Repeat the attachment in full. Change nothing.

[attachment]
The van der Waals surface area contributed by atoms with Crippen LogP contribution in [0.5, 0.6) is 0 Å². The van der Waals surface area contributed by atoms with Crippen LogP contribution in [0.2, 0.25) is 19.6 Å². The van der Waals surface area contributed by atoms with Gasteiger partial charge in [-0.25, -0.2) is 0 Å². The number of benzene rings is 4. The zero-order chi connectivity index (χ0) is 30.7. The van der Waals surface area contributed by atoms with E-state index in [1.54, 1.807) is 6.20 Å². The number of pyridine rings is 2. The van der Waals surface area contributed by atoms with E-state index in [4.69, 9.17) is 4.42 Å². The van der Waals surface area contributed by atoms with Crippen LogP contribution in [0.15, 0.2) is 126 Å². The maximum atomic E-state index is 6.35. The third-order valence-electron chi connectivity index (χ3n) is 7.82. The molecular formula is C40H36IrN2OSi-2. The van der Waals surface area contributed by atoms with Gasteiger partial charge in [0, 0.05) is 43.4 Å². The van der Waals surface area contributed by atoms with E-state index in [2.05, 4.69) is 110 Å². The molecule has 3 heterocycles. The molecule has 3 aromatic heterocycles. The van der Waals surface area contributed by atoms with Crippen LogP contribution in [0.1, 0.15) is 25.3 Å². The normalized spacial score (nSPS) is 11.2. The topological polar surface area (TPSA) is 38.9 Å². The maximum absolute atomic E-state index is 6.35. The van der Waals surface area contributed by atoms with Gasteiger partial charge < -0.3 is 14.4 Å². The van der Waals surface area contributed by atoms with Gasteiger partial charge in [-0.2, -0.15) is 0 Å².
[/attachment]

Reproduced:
The van der Waals surface area contributed by atoms with Crippen LogP contribution in [0.5, 0.6) is 0 Å². The van der Waals surface area contributed by atoms with Crippen LogP contribution in [0.2, 0.25) is 19.6 Å². The van der Waals surface area contributed by atoms with Gasteiger partial charge in [-0.25, -0.2) is 0 Å². The number of benzene rings is 4. The zero-order chi connectivity index (χ0) is 30.7. The van der Waals surface area contributed by atoms with E-state index in [1.54, 1.807) is 6.20 Å². The number of pyridine rings is 2. The van der Waals surface area contributed by atoms with E-state index in [4.69, 9.17) is 4.42 Å². The van der Waals surface area contributed by atoms with Crippen LogP contribution in [0.15, 0.2) is 126 Å². The maximum atomic E-state index is 6.35. The third-order valence-electron chi connectivity index (χ3n) is 7.82. The molecular formula is C40H36IrN2OSi-2. The van der Waals surface area contributed by atoms with Gasteiger partial charge in [0, 0.05) is 43.4 Å². The van der Waals surface area contributed by atoms with E-state index in [2.05, 4.69) is 110 Å². The molecule has 3 heterocycles. The molecule has 3 aromatic heterocycles. The van der Waals surface area contributed by atoms with Crippen LogP contribution in [0.1, 0.15) is 25.3 Å². The normalized spacial score (nSPS) is 11.2. The topological polar surface area (TPSA) is 38.9 Å². The maximum absolute atomic E-state index is 6.35. The van der Waals surface area contributed by atoms with Gasteiger partial charge < -0.3 is 14.4 Å². The van der Waals surface area contributed by atoms with Gasteiger partial charge in [-0.2, -0.15) is 0 Å².